The Curse of Rapid Industrial Development By sydney lipEruote hour 4

In the late 18th century and early 19th century the United States grew to be the biggest producer of cotton in the world. The imagination of the citizens of the United States Boomed, new machines and invention that made everyone's life easier where popping up everywhere. To most Americans, this was a wonderful era of money and easier lifestyles. But, the immigrants from Ireland, Germany, and many other countries didn't benefit from the rapid industrialization. They where tricked out of money and discriminated against, there were American women that suffered from mistreatment and unfair pay. Rapid industrialization was a curse because women were discriminated against in the work place, children worked in factories to help get money for their poor families, and the factory conditions were life threateningly bad.

9 year old boy works at a glass factory

Child Labor

Rapid industrialization happened so fast that no one really thought of the children who would go to work in factories everyday in stead of going to school. Most families were so poor that everyone In the family worked for money. "In 1904, the National Child Labor Committee was organized by socially concerned citizens and politicians, and was chartered by Congress in 1907. From 1908 to 1912, photographer Hine documented numerous gross violations of laws protecting young children. At many of the locations he visited, youngsters were quickly rushed out of his sight. He was also told youngsters in the mill or factory had just stopped by for a visit or were helping their mothers." Says Hine a photographer for the National Child Labor Committee.

Women on strike

Discrimination Against Women

Rapid industrialization was a curse, women went to work in factories for extra money to provide for the family. An article found about women in Ohio factories says this, "In the factories, women routinely faced discrimination. Employers commonly paid women one-half to two-thirds of what a man doing the same job received. The wages were pitiful. In 1850, a woman garment worker in a Cleveland factory earned 104 dollars per year." The women did not approve of these horrible acts, so they created labor unions. The workers for certain factories would go on strike, sometimes the men would join. Thomas Jefferson quotes, "We hold these truths to be self-evident: that all men are created equal; that they are endowed by their Creator with certain unalienable rights; that among these are life, liberty, and the pursuit of happiness." This was not the case in Americans in factories.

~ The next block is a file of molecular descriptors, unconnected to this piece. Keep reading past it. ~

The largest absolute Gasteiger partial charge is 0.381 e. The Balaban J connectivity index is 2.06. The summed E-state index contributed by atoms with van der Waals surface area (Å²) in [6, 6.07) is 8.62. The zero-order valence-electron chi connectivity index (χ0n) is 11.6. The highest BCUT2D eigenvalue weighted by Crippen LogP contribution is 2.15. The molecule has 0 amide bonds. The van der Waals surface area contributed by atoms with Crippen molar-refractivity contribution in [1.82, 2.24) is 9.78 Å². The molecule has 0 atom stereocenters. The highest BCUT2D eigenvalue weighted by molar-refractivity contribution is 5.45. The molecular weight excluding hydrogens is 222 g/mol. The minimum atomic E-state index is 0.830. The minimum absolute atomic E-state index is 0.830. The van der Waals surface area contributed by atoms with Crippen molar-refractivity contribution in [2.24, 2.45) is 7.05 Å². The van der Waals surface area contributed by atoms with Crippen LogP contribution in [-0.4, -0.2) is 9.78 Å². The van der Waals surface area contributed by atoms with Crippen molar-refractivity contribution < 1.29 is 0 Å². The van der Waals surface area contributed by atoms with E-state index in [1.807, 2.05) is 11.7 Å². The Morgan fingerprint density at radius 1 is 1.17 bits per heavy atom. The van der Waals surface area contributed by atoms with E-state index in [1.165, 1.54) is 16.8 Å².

The victims of the triangle shirtwaist factory fire and friends and family there to identify loved ones

Life threatening Factory Conditions

A factory in New York, called the Triangle Shirtwaist Company burned down. There were 129 women and 17 men in the factory working, when someone lit a cigarette that fell onto a stack of merchandise and caught flames. The factory always locked the doors until it was time to go home, so that no one could steal fabric. All 146 died because of the locked doors. From an article stated in Brittanica, "The commission’s findings ultimately led to the passage of more than 30 health and safety laws, including factory fire codes and child labour restrictions, and helped shape future labour laws across the country." The factory conditions where horrendous. They were poorly lighted, not cooled, or heated, and if a worker was to be injured by the machinery, he or she was not given worker's compensation or health care benefits.

Works Cited

Feminism: women’s liberation demonstration in New York City, 1968. Image. Britannica School, Encyclopædia Britannica, 19 Sep. 2016. Accessed 8 Mar. 2017. Child labor. Image. Britannica School, Encyclopædia Britannica, 3 Feb. 2017. Accessed 8 Mar. 2017. "Labor and industrial law." Britannica School, Encyclopædia Britannica, 3 Feb. 2017. Accessed 8 Mar. 2017. "Protests against Child Labor in Labor Parade." American Memory. N.p., 1910. Web. Hine, Lewis. "Child Labor in the United States 1908-1912." N.p., 1908. Web.

"Women in the Industrial Work Force." N.p., 1800. Web.

Triangle shirtwaist factory fire. Image. Britannica School, Encyclopædia Britannica, 3 Feb. 2017. Accessed 9 Mar. 2017.

"Triangle Shirtwaist Factory Fire." N.p., 1911. Web.

"Fashion Industry." N.p., n.d. Web.

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